Listen to the audio version of this article read by DJ Paulette.
In the 30 years that I’ve been DJing in the United Kingdom, France and Spain I have been self-employed. I’ve found that working in this way takes the onus of care and responsibility for your rights away from your employer and drops them squarely in your lap. If you miss a tax payment then that’s on you. Pension? That too. Self-employment means that employers are not responsible for your career progression or liable for anything that might happen to you whilst you are in their employ. As a freelancer you have sold them yourself, your time and your services, so in effect you are responsible for you.
The management didn’t send me to hospital, and 14 years later I am still having physiotherapy for this injury.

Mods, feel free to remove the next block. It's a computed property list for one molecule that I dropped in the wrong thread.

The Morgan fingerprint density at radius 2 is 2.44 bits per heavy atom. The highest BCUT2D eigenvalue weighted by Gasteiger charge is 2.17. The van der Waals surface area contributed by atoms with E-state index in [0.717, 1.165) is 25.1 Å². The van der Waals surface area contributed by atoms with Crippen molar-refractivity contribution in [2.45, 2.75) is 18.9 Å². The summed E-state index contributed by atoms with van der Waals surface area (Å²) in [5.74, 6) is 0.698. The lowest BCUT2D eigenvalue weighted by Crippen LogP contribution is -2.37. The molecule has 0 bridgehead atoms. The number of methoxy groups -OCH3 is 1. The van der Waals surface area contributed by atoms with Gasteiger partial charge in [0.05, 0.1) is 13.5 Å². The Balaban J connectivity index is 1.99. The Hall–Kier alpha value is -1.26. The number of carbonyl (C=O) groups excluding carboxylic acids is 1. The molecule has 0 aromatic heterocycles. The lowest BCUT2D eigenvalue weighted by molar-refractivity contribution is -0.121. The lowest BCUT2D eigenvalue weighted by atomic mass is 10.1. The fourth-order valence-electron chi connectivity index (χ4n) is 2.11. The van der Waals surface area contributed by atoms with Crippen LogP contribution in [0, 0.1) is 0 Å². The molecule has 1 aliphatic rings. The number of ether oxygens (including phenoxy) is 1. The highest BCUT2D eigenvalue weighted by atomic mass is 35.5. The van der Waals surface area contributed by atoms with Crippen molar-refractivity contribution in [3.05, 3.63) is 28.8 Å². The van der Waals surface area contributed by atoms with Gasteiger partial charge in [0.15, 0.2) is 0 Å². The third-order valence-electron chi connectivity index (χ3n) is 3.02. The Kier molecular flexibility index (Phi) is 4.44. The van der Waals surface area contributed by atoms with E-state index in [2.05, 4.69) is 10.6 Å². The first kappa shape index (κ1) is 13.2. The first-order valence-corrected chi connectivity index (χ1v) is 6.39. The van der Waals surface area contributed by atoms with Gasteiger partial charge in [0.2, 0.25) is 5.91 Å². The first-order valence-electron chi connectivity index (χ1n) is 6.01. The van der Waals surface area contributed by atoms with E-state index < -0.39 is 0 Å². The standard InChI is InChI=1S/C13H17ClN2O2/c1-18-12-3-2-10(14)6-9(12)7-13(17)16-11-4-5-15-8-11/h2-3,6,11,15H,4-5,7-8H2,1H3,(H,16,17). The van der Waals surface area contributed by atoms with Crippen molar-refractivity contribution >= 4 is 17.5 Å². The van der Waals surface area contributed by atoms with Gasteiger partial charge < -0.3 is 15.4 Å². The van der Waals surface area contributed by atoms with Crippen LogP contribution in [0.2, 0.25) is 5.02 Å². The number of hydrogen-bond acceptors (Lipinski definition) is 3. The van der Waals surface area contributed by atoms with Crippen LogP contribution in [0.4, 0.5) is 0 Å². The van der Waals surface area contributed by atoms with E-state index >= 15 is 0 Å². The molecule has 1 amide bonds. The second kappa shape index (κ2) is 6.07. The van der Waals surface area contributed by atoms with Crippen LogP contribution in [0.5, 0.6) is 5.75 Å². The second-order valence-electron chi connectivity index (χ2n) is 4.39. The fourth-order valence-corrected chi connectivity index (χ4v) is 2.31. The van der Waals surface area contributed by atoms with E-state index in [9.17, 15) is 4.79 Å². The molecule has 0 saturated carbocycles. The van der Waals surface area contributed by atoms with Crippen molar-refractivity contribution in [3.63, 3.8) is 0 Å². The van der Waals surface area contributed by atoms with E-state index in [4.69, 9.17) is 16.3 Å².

This has meant clashes with venues over health, safety and financial issues but mainly over failure to comply with, properly conduct or act on risk assessments. In 2008, I had a serious fall in a Parisian club DJ booth. It was winter outside, the AC had broken, the club was full and every walking area was so condensated that it was like a skating rink. The cleaners never thought to wipe down the DJ booth in the same way as they had mopped the floor dry around the paying clubbers. When I slipped, I narrowly missed smashing my head open on a metal cupboard as I fell hard on my left side, scoring a massive swollen, purple to red to black haematoma that spanned from my waist to my knee. It took eight months of weekly treatment to drain it. As I hadn’t broken my leg, I worked through the pain, applying compression to the haematoma with a bar towel filled with ice for the duration of my set. The management didn’t send me to hospital and 14 years later I am still having physiotherapy for this injury.